Comprehensive immigration reform will be a boon to our economy, and the tax contributions of immigrants will more than pay for any additional costs that arise from this reform.
The immigration bill introduced by the bipartisan Senate “Gang of 8” will actually reduce the number of people entering the country each year.
Providing legal status and citizenship to the 11 million undocumented immigrants living in our country would trigger a significant boost to the U.S. economy over the next 10 years.
Issue Brief Everything you need to know about our foreign-born population, their impact on the economy, current immigration policy, and the voting power of new Americans.
Video As Congress debates an overhaul of the country's immigration system and giving the 11 million undocumented immigrants living in our country a road map to legal status and eventual citizenship, there is a lot of confusion over the basic facts.
U.S. history provides both shining examples and stark warnings as we debate over whether to grant citizenship to this country’s 11 million undocumented immigrants.
There is no place for “us-versus-them” talk in African Americans' conversations about immigration reform.
Throughout our nation’s history, Congress has used the law to exclude groups of people from full U.S. citizenship. We shouldn’t allow it to make that mistake again with our nation’s undocumented immigrants.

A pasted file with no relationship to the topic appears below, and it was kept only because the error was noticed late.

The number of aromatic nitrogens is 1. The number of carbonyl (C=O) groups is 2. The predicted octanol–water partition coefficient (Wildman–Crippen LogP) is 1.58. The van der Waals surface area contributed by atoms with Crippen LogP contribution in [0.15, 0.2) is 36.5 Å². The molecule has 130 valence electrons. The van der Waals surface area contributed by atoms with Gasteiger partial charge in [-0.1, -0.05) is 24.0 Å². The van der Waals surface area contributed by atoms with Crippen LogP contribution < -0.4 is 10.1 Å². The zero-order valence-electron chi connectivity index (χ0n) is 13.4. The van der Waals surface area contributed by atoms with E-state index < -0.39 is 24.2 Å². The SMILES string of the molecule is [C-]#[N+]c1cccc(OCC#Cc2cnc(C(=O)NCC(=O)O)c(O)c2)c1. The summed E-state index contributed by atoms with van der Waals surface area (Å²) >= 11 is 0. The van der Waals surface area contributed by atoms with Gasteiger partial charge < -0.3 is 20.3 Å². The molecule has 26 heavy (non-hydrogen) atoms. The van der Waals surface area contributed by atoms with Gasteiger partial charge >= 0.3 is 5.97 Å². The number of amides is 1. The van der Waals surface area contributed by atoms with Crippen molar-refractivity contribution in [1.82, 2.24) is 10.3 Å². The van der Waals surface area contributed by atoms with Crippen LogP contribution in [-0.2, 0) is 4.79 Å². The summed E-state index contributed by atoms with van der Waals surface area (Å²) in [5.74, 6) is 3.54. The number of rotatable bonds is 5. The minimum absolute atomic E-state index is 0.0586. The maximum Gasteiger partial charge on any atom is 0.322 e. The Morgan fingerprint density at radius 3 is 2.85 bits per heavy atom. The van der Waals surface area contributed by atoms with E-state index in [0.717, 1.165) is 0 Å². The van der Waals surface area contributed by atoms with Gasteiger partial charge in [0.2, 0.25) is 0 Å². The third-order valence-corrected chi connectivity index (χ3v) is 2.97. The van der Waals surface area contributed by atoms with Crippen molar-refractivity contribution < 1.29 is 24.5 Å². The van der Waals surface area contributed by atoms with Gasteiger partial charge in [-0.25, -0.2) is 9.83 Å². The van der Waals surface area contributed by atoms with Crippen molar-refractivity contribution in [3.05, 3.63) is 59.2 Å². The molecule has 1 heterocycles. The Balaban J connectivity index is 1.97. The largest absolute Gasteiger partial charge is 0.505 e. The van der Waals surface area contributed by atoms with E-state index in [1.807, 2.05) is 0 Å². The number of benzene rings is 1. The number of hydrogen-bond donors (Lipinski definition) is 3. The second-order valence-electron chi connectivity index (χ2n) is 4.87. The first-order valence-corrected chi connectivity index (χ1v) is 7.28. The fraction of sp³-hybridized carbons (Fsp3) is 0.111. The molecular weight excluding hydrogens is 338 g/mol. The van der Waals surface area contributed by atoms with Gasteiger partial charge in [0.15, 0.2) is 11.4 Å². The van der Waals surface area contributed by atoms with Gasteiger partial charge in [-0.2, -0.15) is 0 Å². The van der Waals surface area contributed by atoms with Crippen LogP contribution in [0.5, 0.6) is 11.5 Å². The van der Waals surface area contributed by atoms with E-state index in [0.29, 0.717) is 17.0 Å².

People of faith can add a unique perspective to the fight for immigration reform with a pathway to citizenship.
Despite outlandish claims from immigration reform opponents, immigrants provide a net benefit to the American economy.
President Obama’s administrative actions have significantly improved the lives of gay and transgender immigrants—including the lives of those hundreds of thousands who remain undocumented. To fully level the playing field, Congress must now pass immigration reform that creates a road map to citizenship for our nation’s undocumented immigrants.
The president, Democrats and Republicans in Congress, and the American people are all pushing for comprehensive immigration reform. Now is the time to pass it.
More than permanent legal status, providing a path to citizenship would bolster the U.S. economy and society.
Recent immigration policy changes highlight the need for legislative reform.
Those opposed to comprehensive immigration reform still point to deficiencies in border security as a reason to stall new immigration policy, but they are ignoring the facts.